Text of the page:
WASHINGTON - In a sharply worded criticism of the U.S. EPA, the National Paint & Coatings Association has urged the agency to reconsider a number of provisions in the recently issued National Emission Standard for Hazardous Air Pollutants for Miscellaneous Organic processes, commonly referred to as the MON.

The proposed regulation will require coatings and resin manufacturers to comply with maximum achievable control technology (MACT) standards by installing add-on air pollution-control equipment to reduce emissions of hazardous air pollutants from manufacturing processes.

The NPCA submitted more than 100 pages of comments to the EPA on the proposed standard, and is urging the agency to make changes in rules for stationary process tanks, the lead-detection and repair (LDAR) program, and transfer operations. The association also is seeking elimination of any controls for cleaning operations and revisions in terminology "to appropriately address the scope of this rule." In addition, the NPCA urged the EPA to offer a "viable pollution-prevention alternative."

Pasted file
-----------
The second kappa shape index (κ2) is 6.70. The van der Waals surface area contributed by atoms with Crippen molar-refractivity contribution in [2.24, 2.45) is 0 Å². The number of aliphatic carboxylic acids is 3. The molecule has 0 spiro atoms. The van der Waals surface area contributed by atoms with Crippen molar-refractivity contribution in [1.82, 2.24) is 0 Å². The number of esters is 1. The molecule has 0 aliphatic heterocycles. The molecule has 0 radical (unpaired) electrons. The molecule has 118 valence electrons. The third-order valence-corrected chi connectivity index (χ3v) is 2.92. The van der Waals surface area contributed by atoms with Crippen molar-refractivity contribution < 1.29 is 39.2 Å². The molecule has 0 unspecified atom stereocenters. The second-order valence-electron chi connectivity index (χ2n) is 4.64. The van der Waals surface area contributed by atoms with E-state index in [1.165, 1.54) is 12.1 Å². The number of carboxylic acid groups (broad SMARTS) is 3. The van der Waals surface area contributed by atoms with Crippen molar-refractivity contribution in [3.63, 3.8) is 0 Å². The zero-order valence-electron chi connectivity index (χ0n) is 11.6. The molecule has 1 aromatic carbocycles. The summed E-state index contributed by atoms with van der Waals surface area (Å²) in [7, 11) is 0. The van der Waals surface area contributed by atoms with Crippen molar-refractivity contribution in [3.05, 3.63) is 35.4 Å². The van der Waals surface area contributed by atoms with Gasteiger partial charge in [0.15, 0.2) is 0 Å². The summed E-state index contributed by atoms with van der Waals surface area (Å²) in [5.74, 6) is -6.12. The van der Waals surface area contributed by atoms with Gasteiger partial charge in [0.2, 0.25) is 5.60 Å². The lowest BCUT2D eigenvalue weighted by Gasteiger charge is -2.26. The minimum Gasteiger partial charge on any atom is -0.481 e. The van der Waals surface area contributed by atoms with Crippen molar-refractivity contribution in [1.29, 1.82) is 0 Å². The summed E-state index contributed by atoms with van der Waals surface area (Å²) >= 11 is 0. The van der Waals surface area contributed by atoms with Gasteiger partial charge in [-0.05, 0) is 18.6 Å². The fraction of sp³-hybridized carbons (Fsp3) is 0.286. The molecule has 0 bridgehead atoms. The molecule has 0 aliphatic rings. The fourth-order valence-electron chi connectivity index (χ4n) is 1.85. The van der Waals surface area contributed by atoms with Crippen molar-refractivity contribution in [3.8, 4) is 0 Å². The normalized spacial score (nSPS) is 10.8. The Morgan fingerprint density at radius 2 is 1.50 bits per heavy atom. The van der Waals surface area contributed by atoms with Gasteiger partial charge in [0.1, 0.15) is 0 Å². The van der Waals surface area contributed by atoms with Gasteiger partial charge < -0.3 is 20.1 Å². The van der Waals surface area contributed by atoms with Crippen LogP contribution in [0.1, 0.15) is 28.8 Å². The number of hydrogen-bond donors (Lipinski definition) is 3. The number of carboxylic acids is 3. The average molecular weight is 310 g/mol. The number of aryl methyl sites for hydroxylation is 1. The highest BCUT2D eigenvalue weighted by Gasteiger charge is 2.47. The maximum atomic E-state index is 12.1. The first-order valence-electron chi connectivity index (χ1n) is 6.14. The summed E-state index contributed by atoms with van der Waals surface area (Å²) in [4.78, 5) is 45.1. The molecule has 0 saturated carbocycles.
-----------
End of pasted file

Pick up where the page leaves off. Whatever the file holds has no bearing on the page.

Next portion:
The NPCA also said the EPA is "grossly underestimating" the overall economic impact of the standard on the coatings-manufacturing industry, and the association listed a series of criticisms of various aspects of the proposed regulation.

The NPCA said the regulation, as proposed, would have an annual economic impact of more than $100 million, and constitutes a "significant rulemaking" that warrants "full review by the Office of Management and Budget."

More information on the NPCA's comments to the EPA is available from the association's website at www.paint.org/ind_issue/current/sept/issue01.htm. Association members also can contact Dave Darling or Alison Keane for further information.